We have talked about what copyright is and how it work in one of our earlier posts. Although the idea of protecting a creator’s right seems straightforward, when it comes to observing copyright laws in practice, we fall prey to several myths.
Let’s look at, and bust, five popular copyright myths.
Myth 1: Publicly available means Public domain
When people find an article, or a photograph, available online, they often do not think twice about downloading or reusing it. It is public, right? Right?
Wrong! It is publicly available. It doesn’t mean it is in public domain. It is still protected by the copyright. You can’t just download stuff off Internet and use them. Unless their copyright terms has expired, or the copyright owner has explicitly put it in public domain, you must use it only according to the terms of the site it is hosted on, or the license it is released under. If no information is available, you should assume “all rights reserved”. That is you can’t use it without explicitly getting permission from the copyright owner.
This post that you are reading is protected by copyright even if it is available to the public! And only once the copyright has run out, does it become Public Domain. We have not put it in public domain explicitly. Please feel free to use the information you find here and share it with others, but remember to credit the source! And don’t copy the entire content. Follow the “fair use policy”. And look around the next time you download a photograph off Internet to use it in your book, or website. Is it really allowed?
Myth 2: If you are not making money from it, you can copy anything
So you must write a document for work, or a training course for your church, weight-loss group, or Brad Pitt fan-club. This document will be handed out for free. Does this mean you can just “copy and paste” from other sources?
No, you may not! Unless the license of the work allows its use, you cannot copy it even for a work that is making you no money, or one which if for public good, or for charity.
Myth 3: Credit the source, and you are safe copying it!
Some people will tell you that if you just credit the source then everything is well. That’s not true.
Copyright law does not allow you to do this. Is this not a bit like writing on a stolen computer or cellphone: This was stolen from …… Telephone….. and the rest of the real owner’s details? Does it make stealing correct?
Even to copy content with credit, you have stick to the “fair use policy”. This policy sets limits on how, how much of, and why some content may be copied and used. You will have to find out what your country’s laws say about this. It varies across jurisdiction and in some cases may not be very clearly defined.
One guideline that you often see for books is that the quoted text may not exceed more than 10% of the total work in which it will appear. (And even then you must credit the source!)
Myth 4: Registering copyright automatically provides comprehensive protection
It doesn’t! Governments do not have copyright Police. There is no NCBIS, Naval Copyright Breach Investigative Service. Even if you have registered the copyright (which by the way is not a requirement for protection under copyright law in most countries), nobody is keeping track of whether your work is being plagiarised or not. You have to do that yourself. And if you detect a foul play, you also have to take the necessary legal steps to protect your copyright. This usually involves sending a notice to the violator and civil court procedures. Registering copyright usually only helps you in getting the case admitted. The court may still rule against you, if the other person is able to provide evidence that he is the real owner of copyright.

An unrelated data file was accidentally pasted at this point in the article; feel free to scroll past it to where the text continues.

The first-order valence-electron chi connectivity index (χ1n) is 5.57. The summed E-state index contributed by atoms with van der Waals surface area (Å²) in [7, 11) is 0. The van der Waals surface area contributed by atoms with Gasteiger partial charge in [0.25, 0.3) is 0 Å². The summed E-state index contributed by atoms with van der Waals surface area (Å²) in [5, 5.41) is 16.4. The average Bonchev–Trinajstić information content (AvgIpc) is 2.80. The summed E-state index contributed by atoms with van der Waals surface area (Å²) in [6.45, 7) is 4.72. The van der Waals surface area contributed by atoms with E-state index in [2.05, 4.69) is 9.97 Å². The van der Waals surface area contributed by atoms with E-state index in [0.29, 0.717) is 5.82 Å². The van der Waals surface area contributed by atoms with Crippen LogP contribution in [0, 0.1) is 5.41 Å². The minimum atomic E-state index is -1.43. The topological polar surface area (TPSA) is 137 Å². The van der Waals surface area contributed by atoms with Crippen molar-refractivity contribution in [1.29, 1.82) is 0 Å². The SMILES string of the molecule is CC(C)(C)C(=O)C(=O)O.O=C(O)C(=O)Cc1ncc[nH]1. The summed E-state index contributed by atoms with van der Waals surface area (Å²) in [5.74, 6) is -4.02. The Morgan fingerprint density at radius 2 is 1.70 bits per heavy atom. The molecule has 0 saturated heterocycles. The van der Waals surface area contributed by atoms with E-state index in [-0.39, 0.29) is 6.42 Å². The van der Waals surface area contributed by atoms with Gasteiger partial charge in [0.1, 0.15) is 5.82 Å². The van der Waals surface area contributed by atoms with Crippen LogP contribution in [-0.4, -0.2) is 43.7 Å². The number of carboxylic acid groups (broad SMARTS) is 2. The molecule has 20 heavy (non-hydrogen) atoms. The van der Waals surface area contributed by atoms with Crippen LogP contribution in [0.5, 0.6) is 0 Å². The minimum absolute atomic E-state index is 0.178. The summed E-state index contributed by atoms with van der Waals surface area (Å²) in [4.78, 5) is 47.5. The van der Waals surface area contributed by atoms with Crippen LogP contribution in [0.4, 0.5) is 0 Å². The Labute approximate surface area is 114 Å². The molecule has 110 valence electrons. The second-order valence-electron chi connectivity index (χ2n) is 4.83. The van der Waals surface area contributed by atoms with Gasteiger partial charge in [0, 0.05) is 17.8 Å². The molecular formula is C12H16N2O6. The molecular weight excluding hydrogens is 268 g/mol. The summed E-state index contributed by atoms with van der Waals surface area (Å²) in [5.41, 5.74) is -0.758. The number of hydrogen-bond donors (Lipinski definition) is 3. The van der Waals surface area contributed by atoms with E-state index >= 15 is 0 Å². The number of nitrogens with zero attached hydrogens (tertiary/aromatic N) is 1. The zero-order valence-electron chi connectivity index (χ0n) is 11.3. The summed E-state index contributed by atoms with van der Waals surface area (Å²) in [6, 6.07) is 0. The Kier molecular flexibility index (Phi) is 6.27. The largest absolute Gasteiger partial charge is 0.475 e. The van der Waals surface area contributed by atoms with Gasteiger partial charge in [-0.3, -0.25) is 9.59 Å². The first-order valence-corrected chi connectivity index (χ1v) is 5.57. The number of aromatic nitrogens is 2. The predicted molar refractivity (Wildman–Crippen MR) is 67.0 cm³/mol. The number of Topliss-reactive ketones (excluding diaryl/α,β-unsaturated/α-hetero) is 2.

Myth 5: Having a ISBN means that you have Copyright
A surprisingly large number of people believe that once your book has received an International Standard Book Number, ISBN, it will be protected by copyright.
Repeat after us – copyright and ISBN are not related at all!
Allow us, to tell you what ISBN is. It is, hold your breath, a unique number used to identify a book. So, you can say it is like the identity number of your book.
Think about it. Even if a person does not have an ID number, you may not murder, kidnap or abuse them. In the same way, just because your book does not have an ISBN, it does not mean that it does not qualify for legal copyright protection.
Looking at it the other way, just because a person has an identity number, it does not mean that he will be absolved of any crimes he committed. Similarly, your book having an ISBN does not prove that the copyright belongs to you. If someone challenges it, you will have to take the legal route to prove that you are indeed the copyright owner. ISBN won’t help there.
Besides, ISBN is only for books. Copyright protects all creative expressions; even the articles on this blog, photographs people post on facebook and music that a professional or an amateur creates. So, the idea of ISBN and copyright having any connection is absurd.
Copyright is important to understand for protecting your own content as well as for respecting other people’s copyright. Busting of these myths should help you avoid common mistakes people make, often unknowingly, and also explain it to your detractors!